Which oysters are your favorites? Unless you are a shellfish connoisseur, I bet Moroccan ones wouldn’t be on a list. I love oysters, but I was clueless that this variety even existed before our trip to Oualidia.
A tranquil little village with a beautiful coastal line, as Oualidia is described in travel guides, caught my attention for being absent from major touristic routes. I was curious about a place where locals go on vacation.
Our driver enthusiastically agreed with my choice and dreamily whispered: “Mmm, those oysters are the best!” As it turned out, every once in a while he brings his family to Oualidia just to indulge in oysters feast. During summer, they also go there for a month renting an apartment somewhere in the village appropriately nicknamed the Moroccan oyster capital.
Oualidia is about 2 hours drive from Casablanca. Taking a highway would bring you there faster, but going via a coastal road is more picturesque.
In Morocco, I learned not to be fooled by descriptions. A village? Nope, in Europe, a comparable settlement would be called a town. Whatever its called doesn’t matter though. The heart of Oualidia is on the water.
The brilliant blue lagoon and the dark, sharp rocks of the ocean coast create a unique habitat. One minute you sunbathe on a beach listening to crashing mighty waves. In a heartbeat, you jump on a paddle boat and leisurely glide in calm, shallow water.
According to local experts, Oualidia is a desirable destination in each season of the year. It is a great all-around destination to visit for the balanced climate and the stunning landscape. In the summer it becomes festive yet still friendly with brilliant sunshine all day. In the later months, the weather stays warm and calming, with tons of wildlife to see.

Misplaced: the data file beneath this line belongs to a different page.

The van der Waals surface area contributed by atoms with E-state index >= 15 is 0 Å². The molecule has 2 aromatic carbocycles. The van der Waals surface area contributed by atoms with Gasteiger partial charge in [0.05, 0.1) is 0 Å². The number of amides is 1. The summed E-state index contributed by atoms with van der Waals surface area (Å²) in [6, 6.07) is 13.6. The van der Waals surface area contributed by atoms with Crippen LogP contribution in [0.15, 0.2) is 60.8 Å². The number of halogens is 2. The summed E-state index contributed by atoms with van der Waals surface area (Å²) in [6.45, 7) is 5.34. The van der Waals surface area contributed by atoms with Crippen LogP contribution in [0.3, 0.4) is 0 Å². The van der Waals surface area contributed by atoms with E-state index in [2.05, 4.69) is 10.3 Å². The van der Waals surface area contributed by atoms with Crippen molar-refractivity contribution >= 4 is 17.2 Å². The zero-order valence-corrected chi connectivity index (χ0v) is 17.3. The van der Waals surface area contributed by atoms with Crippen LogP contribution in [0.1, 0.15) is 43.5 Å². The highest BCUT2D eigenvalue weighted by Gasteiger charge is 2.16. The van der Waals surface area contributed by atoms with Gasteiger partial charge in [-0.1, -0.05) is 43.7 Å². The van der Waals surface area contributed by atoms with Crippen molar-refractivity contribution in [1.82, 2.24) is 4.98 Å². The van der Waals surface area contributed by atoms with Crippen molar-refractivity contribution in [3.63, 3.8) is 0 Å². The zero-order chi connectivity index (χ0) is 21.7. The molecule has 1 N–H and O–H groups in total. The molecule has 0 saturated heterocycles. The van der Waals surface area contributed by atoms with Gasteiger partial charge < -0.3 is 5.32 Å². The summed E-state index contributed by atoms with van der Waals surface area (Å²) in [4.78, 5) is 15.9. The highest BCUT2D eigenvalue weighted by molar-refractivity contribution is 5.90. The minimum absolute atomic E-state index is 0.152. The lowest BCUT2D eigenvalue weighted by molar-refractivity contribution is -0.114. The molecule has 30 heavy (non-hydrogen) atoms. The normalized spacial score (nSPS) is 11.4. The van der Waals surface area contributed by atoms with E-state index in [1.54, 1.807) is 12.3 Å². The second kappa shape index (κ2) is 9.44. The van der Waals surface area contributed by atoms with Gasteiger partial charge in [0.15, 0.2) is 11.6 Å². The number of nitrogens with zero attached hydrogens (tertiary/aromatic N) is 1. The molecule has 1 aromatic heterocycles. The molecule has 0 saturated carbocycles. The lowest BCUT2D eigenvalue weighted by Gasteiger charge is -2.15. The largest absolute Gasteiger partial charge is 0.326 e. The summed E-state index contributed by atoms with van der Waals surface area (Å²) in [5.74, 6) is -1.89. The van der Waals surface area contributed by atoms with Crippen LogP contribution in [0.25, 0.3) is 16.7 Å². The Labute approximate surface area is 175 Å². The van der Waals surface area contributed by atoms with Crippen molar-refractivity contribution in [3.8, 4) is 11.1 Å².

We came to Oualidia in spring. The season hadn’t started yet. Nevertheless, local families came to the beach intended to spend the whole day there. Kids were running around occasionally jumping into the water and adults were sitting in groups chatting with each other.
Naturally, fresh air is conducive to make people hungry. Seafood vendors understood it well and took care of offering a variety of snacks. Some set up stalls, others just brought coolers filled with fruits de mer.
We opted to skip this seafood galore and went for the oysters.
Lovers of seafood hold Oaulidia’s oysters in exceptionally high esteem. The species of edible oyster raised in the local oyster farms are descending from the Marennes-Oléron region of France. First samples were brought from there in the 1950s. The oyster farm, which was set up in 1992 in the lagoon, is one of the most modern in Morocco. The oysters and other shellfish that grown there are raised according to stringent European health and hygiene regulations.
A short drive from the beach there is the place revered by regional oyster lovers. It’s called Osteria II. They serve perhaps the freshest oysters possible. Sitting at the table overlooking the water we witnessed the arrival of another load of oysters from the farm located within eyesight in the middle of the lagoon. Nothing can beat that experience.
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